If you’re serious about increasing your visibility online, narrowing your plans down to a single medium such as SEO or PPC is missing out on a massive amount of potential traffic and revenue. It’s no secret that including social media with an online marketing campaign is a necessity and something that any business with content that’s even remotely sharable should be doing.
Social media as part of a wider online marketing strategy certainly isn’t a new thing, but a large variety of different businesses have yet to capitalise on this to its full extent.
You may believe that Social Media just doesn’t generate revenue in the same way as an SEO or PPC campaign, and that it’s not even in the same league. You may have a Facebook page, a Twitter page, a Google+ page, a small handful of likes and followers and feel like that’s the extent to which it’ll go, especially if you’re in an industry that’s not exactly social to begin with.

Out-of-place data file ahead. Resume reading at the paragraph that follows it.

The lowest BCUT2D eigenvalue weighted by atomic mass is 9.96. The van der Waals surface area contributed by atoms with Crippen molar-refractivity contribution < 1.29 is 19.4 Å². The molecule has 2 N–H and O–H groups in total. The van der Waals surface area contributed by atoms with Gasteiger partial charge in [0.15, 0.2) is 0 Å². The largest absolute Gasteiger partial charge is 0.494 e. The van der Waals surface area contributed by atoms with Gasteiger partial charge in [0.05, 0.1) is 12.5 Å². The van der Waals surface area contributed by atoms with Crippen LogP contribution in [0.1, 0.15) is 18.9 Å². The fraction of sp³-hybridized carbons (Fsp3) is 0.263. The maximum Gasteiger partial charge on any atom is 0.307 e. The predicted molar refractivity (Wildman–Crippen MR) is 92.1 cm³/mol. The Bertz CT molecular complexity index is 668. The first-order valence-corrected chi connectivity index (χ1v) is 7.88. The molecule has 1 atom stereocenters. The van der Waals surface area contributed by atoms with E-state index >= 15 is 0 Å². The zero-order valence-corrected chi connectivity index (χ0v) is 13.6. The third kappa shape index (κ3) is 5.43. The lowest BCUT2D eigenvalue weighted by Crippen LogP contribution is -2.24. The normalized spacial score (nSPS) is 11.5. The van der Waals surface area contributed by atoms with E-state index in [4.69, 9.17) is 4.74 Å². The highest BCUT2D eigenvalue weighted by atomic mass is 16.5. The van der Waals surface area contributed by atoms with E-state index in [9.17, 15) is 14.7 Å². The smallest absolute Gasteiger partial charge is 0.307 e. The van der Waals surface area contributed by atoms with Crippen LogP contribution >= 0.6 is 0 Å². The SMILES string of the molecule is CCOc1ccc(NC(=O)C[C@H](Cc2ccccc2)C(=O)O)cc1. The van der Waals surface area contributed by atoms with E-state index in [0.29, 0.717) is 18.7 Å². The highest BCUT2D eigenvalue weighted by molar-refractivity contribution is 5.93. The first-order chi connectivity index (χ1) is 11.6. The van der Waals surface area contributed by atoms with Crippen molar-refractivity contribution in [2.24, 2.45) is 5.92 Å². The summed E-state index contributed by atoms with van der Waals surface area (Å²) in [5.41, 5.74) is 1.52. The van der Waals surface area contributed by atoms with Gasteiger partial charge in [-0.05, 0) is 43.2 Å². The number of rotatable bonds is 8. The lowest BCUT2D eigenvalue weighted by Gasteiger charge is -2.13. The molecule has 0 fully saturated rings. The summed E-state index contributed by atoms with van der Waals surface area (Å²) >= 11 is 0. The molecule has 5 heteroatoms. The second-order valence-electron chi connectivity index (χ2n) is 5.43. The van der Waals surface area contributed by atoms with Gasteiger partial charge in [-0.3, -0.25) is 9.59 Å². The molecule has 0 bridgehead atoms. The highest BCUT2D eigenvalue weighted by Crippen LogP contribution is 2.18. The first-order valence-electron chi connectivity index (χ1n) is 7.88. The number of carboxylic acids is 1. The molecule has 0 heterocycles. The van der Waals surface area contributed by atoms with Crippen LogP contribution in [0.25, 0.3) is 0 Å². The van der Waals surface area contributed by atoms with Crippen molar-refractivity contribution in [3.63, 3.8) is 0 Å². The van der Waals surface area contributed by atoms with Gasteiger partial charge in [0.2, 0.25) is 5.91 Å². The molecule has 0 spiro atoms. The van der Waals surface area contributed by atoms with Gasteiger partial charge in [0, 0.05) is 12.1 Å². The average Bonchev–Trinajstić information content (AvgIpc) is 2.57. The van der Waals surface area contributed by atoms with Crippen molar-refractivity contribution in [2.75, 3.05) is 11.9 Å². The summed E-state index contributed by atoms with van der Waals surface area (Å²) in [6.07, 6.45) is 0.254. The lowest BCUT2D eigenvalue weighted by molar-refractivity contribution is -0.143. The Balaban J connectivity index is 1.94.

With Michael’s brilliant post on managing your way to social media success, you’ve already got a great idea on how to manage your social media channels, but the one thing that’s really going to drive your social media is a purpose behind each channel you’re using. Using social media for the sake of using social media simply won’t work.
Why should I start focusing on Social Media?
If SEO and PPC are the equivalent of your signage, your store front and shop window, social media can be the equivalent of stepping inside and getting their first experience of your staff; something that can make or break how your brand and store is seen by your potential customers.
Twitter for example can be used brilliantly not only for reaching out and gaining visibility for certain niches and topics, but for customer service and engaging with the people who already know you. The voice you convey here can be fundamental in how people see you and think of your brand.
Facebook is a great visual format with a phenomenal user base. Couple the Facebook apps and the visual aspect of the platform, and you’ve got a great way to show off creativity and get a visual representation of your brand out to your audience.